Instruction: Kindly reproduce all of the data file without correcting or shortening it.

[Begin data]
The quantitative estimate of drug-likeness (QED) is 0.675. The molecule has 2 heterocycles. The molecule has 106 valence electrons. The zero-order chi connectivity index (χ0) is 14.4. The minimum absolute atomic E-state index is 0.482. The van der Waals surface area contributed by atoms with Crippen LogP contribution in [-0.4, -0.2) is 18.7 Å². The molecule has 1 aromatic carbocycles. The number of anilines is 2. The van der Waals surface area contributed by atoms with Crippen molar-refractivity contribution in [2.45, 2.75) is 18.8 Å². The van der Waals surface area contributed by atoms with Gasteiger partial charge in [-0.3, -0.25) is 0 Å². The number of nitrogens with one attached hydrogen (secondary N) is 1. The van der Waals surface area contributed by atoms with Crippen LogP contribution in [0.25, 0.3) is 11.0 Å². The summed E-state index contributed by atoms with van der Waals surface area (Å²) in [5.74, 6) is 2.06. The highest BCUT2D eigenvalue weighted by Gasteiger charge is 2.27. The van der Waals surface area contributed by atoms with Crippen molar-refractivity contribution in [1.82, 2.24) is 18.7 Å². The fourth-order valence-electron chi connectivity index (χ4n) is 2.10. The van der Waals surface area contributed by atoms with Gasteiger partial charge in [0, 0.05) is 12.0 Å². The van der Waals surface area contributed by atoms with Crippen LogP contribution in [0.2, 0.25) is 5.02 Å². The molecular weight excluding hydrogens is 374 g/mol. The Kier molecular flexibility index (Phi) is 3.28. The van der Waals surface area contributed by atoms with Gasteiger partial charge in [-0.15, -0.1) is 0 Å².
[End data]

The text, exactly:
The quantitative estimate of drug-likeness (QED) is 0.675. The molecule has 2 heterocycles. The molecule has 106 valence electrons. The zero-order chi connectivity index (χ0) is 14.4. The minimum absolute atomic E-state index is 0.482. The van der Waals surface area contributed by atoms with Crippen LogP contribution in [-0.4, -0.2) is 18.7 Å². The molecule has 1 aromatic carbocycles. The number of anilines is 2. The van der Waals surface area contributed by atoms with Crippen molar-refractivity contribution in [2.45, 2.75) is 18.8 Å². The van der Waals surface area contributed by atoms with Gasteiger partial charge in [-0.3, -0.25) is 0 Å². The number of nitrogens with one attached hydrogen (secondary N) is 1. The van der Waals surface area contributed by atoms with Crippen LogP contribution in [0.25, 0.3) is 11.0 Å². The summed E-state index contributed by atoms with van der Waals surface area (Å²) in [5.74, 6) is 2.06. The highest BCUT2D eigenvalue weighted by Gasteiger charge is 2.27. The van der Waals surface area contributed by atoms with Crippen molar-refractivity contribution in [1.82, 2.24) is 18.7 Å². The fourth-order valence-electron chi connectivity index (χ4n) is 2.10. The van der Waals surface area contributed by atoms with Gasteiger partial charge in [0, 0.05) is 12.0 Å². The van der Waals surface area contributed by atoms with Crippen LogP contribution in [0.2, 0.25) is 5.02 Å². The molecular weight excluding hydrogens is 374 g/mol. The Kier molecular flexibility index (Phi) is 3.28. The van der Waals surface area contributed by atoms with Gasteiger partial charge in [-0.15, -0.1) is 0 Å².